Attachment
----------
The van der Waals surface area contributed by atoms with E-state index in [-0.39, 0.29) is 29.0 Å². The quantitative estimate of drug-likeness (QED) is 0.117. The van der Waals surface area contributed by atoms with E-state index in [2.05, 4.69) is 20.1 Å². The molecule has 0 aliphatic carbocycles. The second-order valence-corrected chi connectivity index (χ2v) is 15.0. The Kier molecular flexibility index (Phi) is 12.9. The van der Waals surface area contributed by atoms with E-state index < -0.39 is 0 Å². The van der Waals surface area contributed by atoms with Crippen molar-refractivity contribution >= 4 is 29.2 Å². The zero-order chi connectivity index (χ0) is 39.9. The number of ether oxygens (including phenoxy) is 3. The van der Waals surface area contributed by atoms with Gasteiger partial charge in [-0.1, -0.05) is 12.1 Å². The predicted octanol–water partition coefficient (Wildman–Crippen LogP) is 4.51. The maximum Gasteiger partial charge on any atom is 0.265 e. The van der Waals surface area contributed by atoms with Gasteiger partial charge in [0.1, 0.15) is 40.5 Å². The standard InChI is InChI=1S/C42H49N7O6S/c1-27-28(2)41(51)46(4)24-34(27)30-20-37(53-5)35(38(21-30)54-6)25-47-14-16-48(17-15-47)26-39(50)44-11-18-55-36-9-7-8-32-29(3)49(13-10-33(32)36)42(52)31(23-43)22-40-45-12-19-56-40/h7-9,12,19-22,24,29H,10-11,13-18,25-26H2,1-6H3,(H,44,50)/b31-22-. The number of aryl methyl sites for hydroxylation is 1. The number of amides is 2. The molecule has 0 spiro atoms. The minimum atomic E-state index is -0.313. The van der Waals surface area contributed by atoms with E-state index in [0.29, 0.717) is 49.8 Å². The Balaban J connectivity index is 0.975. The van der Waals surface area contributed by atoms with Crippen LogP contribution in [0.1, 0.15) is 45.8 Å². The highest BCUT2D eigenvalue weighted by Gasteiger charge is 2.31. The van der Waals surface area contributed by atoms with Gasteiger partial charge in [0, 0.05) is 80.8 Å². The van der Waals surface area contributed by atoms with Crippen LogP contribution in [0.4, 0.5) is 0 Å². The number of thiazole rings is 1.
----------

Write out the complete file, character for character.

The van der Waals surface area contributed by atoms with E-state index in [-0.39, 0.29) is 29.0 Å². The quantitative estimate of drug-likeness (QED) is 0.117. The van der Waals surface area contributed by atoms with E-state index in [2.05, 4.69) is 20.1 Å². The molecule has 0 aliphatic carbocycles. The second-order valence-corrected chi connectivity index (χ2v) is 15.0. The Kier molecular flexibility index (Phi) is 12.9. The van der Waals surface area contributed by atoms with E-state index < -0.39 is 0 Å². The van der Waals surface area contributed by atoms with Crippen molar-refractivity contribution >= 4 is 29.2 Å². The zero-order chi connectivity index (χ0) is 39.9. The number of ether oxygens (including phenoxy) is 3. The van der Waals surface area contributed by atoms with Gasteiger partial charge in [-0.1, -0.05) is 12.1 Å². The predicted octanol–water partition coefficient (Wildman–Crippen LogP) is 4.51. The maximum Gasteiger partial charge on any atom is 0.265 e. The van der Waals surface area contributed by atoms with Gasteiger partial charge in [0.1, 0.15) is 40.5 Å². The standard InChI is InChI=1S/C42H49N7O6S/c1-27-28(2)41(51)46(4)24-34(27)30-20-37(53-5)35(38(21-30)54-6)25-47-14-16-48(17-15-47)26-39(50)44-11-18-55-36-9-7-8-32-29(3)49(13-10-33(32)36)42(52)31(23-43)22-40-45-12-19-56-40/h7-9,12,19-22,24,29H,10-11,13-18,25-26H2,1-6H3,(H,44,50)/b31-22-. The number of aryl methyl sites for hydroxylation is 1. The number of amides is 2. The molecule has 0 spiro atoms. The minimum atomic E-state index is -0.313. The van der Waals surface area contributed by atoms with E-state index in [0.29, 0.717) is 49.8 Å². The Balaban J connectivity index is 0.975. The van der Waals surface area contributed by atoms with Crippen LogP contribution in [0.1, 0.15) is 45.8 Å². The highest BCUT2D eigenvalue weighted by Gasteiger charge is 2.31. The van der Waals surface area contributed by atoms with Gasteiger partial charge in [0, 0.05) is 80.8 Å². The van der Waals surface area contributed by atoms with Crippen LogP contribution in [0.4, 0.5) is 0 Å². The number of thiazole rings is 1.